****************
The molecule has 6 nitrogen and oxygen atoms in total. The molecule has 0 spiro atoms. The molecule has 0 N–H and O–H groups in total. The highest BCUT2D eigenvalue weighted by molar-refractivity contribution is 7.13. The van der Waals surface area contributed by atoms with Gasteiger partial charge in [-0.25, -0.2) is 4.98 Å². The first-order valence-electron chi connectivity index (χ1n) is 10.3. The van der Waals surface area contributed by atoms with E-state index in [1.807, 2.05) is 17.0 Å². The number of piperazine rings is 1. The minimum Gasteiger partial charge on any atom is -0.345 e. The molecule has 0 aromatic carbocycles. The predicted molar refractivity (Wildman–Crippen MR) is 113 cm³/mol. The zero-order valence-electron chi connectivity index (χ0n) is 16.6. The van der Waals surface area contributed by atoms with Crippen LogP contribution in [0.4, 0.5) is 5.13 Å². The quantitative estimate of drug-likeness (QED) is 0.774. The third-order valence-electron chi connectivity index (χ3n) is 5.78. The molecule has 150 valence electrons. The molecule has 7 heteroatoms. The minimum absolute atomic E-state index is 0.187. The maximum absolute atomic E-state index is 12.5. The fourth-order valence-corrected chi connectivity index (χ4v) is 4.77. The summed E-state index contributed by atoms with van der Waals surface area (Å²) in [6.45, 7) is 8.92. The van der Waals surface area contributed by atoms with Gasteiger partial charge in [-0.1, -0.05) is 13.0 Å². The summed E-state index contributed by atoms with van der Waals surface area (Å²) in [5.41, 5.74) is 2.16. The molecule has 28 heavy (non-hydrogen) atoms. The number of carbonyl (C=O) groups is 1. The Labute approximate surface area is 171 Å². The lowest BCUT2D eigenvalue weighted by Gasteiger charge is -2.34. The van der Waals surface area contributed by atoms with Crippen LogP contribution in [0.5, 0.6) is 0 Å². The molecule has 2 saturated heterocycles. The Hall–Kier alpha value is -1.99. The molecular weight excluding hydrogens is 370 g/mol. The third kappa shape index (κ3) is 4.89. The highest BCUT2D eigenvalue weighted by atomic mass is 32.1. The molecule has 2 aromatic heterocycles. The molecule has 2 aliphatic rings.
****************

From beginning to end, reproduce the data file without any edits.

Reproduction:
The molecule has 6 nitrogen and oxygen atoms in total. The molecule has 0 spiro atoms. The molecule has 0 N–H and O–H groups in total. The highest BCUT2D eigenvalue weighted by molar-refractivity contribution is 7.13. The van der Waals surface area contributed by atoms with Gasteiger partial charge in [-0.25, -0.2) is 4.98 Å². The first-order valence-electron chi connectivity index (χ1n) is 10.3. The van der Waals surface area contributed by atoms with E-state index in [1.807, 2.05) is 17.0 Å². The number of piperazine rings is 1. The minimum Gasteiger partial charge on any atom is -0.345 e. The molecule has 0 aromatic carbocycles. The predicted molar refractivity (Wildman–Crippen MR) is 113 cm³/mol. The zero-order valence-electron chi connectivity index (χ0n) is 16.6. The van der Waals surface area contributed by atoms with Crippen LogP contribution in [0.4, 0.5) is 5.13 Å². The quantitative estimate of drug-likeness (QED) is 0.774. The third-order valence-electron chi connectivity index (χ3n) is 5.78. The molecule has 150 valence electrons. The molecule has 7 heteroatoms. The minimum absolute atomic E-state index is 0.187. The maximum absolute atomic E-state index is 12.5. The fourth-order valence-corrected chi connectivity index (χ4v) is 4.77. The summed E-state index contributed by atoms with van der Waals surface area (Å²) in [6.45, 7) is 8.92. The van der Waals surface area contributed by atoms with Gasteiger partial charge in [-0.1, -0.05) is 13.0 Å². The summed E-state index contributed by atoms with van der Waals surface area (Å²) in [5.41, 5.74) is 2.16. The molecule has 28 heavy (non-hydrogen) atoms. The number of carbonyl (C=O) groups is 1. The Labute approximate surface area is 171 Å². The lowest BCUT2D eigenvalue weighted by Gasteiger charge is -2.34. The van der Waals surface area contributed by atoms with Crippen LogP contribution in [0.5, 0.6) is 0 Å². The molecule has 2 saturated heterocycles. The Hall–Kier alpha value is -1.99. The molecular weight excluding hydrogens is 370 g/mol. The third kappa shape index (κ3) is 4.89. The highest BCUT2D eigenvalue weighted by atomic mass is 32.1. The molecule has 2 aromatic heterocycles. The molecule has 2 aliphatic rings.